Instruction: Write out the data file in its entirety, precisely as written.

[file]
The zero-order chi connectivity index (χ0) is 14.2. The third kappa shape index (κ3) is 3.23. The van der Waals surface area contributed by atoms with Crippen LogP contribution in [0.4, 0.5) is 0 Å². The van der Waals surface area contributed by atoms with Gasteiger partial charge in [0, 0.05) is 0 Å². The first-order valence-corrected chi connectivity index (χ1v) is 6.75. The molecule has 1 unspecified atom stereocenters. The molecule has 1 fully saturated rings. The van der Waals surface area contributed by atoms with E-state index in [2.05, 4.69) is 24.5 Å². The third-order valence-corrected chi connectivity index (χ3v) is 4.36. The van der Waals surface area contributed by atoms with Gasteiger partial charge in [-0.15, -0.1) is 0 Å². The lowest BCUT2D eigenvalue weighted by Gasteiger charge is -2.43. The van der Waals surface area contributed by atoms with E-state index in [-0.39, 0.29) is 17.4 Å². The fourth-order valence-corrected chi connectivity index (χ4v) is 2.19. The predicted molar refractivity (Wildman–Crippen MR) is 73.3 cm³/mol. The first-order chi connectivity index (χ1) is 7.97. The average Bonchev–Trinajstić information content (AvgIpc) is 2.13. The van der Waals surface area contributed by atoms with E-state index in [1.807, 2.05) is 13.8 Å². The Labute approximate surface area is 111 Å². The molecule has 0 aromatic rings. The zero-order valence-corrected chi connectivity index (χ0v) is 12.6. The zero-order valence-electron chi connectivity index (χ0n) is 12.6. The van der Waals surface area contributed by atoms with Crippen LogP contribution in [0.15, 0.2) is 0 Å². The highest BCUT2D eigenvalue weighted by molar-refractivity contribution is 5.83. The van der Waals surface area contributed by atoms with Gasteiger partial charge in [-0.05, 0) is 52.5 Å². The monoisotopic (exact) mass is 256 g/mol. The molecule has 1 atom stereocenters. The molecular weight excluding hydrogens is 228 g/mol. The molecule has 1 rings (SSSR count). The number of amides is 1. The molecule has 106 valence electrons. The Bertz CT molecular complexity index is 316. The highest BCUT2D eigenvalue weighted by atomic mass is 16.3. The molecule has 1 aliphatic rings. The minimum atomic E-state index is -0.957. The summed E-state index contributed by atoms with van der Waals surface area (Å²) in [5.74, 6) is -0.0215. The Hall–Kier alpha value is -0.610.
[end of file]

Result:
The zero-order chi connectivity index (χ0) is 14.2. The third kappa shape index (κ3) is 3.23. The van der Waals surface area contributed by atoms with Crippen LogP contribution in [0.4, 0.5) is 0 Å². The van der Waals surface area contributed by atoms with Gasteiger partial charge in [0, 0.05) is 0 Å². The first-order valence-corrected chi connectivity index (χ1v) is 6.75. The molecule has 1 unspecified atom stereocenters. The molecule has 1 fully saturated rings. The van der Waals surface area contributed by atoms with E-state index in [2.05, 4.69) is 24.5 Å². The third-order valence-corrected chi connectivity index (χ3v) is 4.36. The van der Waals surface area contributed by atoms with Gasteiger partial charge in [-0.15, -0.1) is 0 Å². The lowest BCUT2D eigenvalue weighted by Gasteiger charge is -2.43. The van der Waals surface area contributed by atoms with E-state index in [-0.39, 0.29) is 17.4 Å². The fourth-order valence-corrected chi connectivity index (χ4v) is 2.19. The predicted molar refractivity (Wildman–Crippen MR) is 73.3 cm³/mol. The first-order chi connectivity index (χ1) is 7.97. The average Bonchev–Trinajstić information content (AvgIpc) is 2.13. The van der Waals surface area contributed by atoms with E-state index in [1.807, 2.05) is 13.8 Å². The Labute approximate surface area is 111 Å². The molecule has 0 aromatic rings. The zero-order valence-corrected chi connectivity index (χ0v) is 12.6. The zero-order valence-electron chi connectivity index (χ0n) is 12.6. The van der Waals surface area contributed by atoms with Crippen LogP contribution in [0.15, 0.2) is 0 Å². The highest BCUT2D eigenvalue weighted by molar-refractivity contribution is 5.83. The van der Waals surface area contributed by atoms with Gasteiger partial charge in [-0.05, 0) is 52.5 Å². The monoisotopic (exact) mass is 256 g/mol. The molecule has 1 atom stereocenters. The molecular weight excluding hydrogens is 228 g/mol. The molecule has 1 rings (SSSR count). The number of amides is 1. The molecule has 106 valence electrons. The Bertz CT molecular complexity index is 316. The highest BCUT2D eigenvalue weighted by atomic mass is 16.3. The molecule has 1 aliphatic rings. The minimum atomic E-state index is -0.957. The summed E-state index contributed by atoms with van der Waals surface area (Å²) in [5.74, 6) is -0.0215. The Hall–Kier alpha value is -0.610.